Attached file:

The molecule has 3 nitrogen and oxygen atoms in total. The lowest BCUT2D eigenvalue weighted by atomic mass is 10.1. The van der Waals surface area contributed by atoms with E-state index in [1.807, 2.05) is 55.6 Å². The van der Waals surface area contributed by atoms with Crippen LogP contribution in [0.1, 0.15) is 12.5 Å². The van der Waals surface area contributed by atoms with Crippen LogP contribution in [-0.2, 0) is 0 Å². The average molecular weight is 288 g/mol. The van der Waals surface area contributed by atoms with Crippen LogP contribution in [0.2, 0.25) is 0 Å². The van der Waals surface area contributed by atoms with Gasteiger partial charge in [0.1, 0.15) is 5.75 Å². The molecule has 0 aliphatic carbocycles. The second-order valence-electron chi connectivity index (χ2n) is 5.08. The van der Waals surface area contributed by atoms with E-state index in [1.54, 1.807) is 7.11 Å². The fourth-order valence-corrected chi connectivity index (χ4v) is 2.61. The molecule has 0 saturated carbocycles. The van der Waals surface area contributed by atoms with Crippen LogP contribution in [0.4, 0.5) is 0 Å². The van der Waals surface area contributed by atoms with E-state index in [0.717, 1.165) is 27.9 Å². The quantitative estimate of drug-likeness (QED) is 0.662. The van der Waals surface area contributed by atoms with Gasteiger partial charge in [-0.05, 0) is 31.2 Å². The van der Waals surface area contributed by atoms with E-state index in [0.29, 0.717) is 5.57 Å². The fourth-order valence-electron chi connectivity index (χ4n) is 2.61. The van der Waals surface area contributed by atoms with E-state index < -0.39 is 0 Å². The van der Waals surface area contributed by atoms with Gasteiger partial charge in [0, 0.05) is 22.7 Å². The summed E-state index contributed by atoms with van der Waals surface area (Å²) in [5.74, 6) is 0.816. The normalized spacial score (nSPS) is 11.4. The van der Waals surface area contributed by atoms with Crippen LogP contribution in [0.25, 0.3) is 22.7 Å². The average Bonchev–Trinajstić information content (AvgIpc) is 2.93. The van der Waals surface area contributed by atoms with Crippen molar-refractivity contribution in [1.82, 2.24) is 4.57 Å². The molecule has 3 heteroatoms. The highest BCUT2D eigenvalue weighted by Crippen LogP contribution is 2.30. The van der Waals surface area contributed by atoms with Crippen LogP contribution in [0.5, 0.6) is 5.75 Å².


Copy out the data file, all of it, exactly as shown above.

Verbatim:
The molecule has 3 nitrogen and oxygen atoms in total. The lowest BCUT2D eigenvalue weighted by atomic mass is 10.1. The van der Waals surface area contributed by atoms with E-state index in [1.807, 2.05) is 55.6 Å². The van der Waals surface area contributed by atoms with Crippen LogP contribution in [0.1, 0.15) is 12.5 Å². The van der Waals surface area contributed by atoms with Crippen LogP contribution in [-0.2, 0) is 0 Å². The average molecular weight is 288 g/mol. The van der Waals surface area contributed by atoms with Crippen LogP contribution in [0.2, 0.25) is 0 Å². The van der Waals surface area contributed by atoms with Gasteiger partial charge in [0.1, 0.15) is 5.75 Å². The molecule has 0 aliphatic carbocycles. The second-order valence-electron chi connectivity index (χ2n) is 5.08. The van der Waals surface area contributed by atoms with E-state index in [1.54, 1.807) is 7.11 Å². The fourth-order valence-corrected chi connectivity index (χ4v) is 2.61. The molecule has 0 saturated carbocycles. The van der Waals surface area contributed by atoms with Crippen LogP contribution in [0.4, 0.5) is 0 Å². The van der Waals surface area contributed by atoms with E-state index in [0.717, 1.165) is 27.9 Å². The quantitative estimate of drug-likeness (QED) is 0.662. The van der Waals surface area contributed by atoms with Gasteiger partial charge in [-0.05, 0) is 31.2 Å². The van der Waals surface area contributed by atoms with E-state index in [0.29, 0.717) is 5.57 Å². The fourth-order valence-electron chi connectivity index (χ4n) is 2.61. The van der Waals surface area contributed by atoms with E-state index < -0.39 is 0 Å². The van der Waals surface area contributed by atoms with Gasteiger partial charge in [0, 0.05) is 22.7 Å². The summed E-state index contributed by atoms with van der Waals surface area (Å²) in [5.74, 6) is 0.816. The normalized spacial score (nSPS) is 11.4. The van der Waals surface area contributed by atoms with Crippen LogP contribution in [0.25, 0.3) is 22.7 Å². The average Bonchev–Trinajstić information content (AvgIpc) is 2.93. The van der Waals surface area contributed by atoms with Crippen molar-refractivity contribution in [1.82, 2.24) is 4.57 Å². The molecule has 3 heteroatoms. The highest BCUT2D eigenvalue weighted by Crippen LogP contribution is 2.30. The van der Waals surface area contributed by atoms with Crippen LogP contribution in [0.5, 0.6) is 5.75 Å².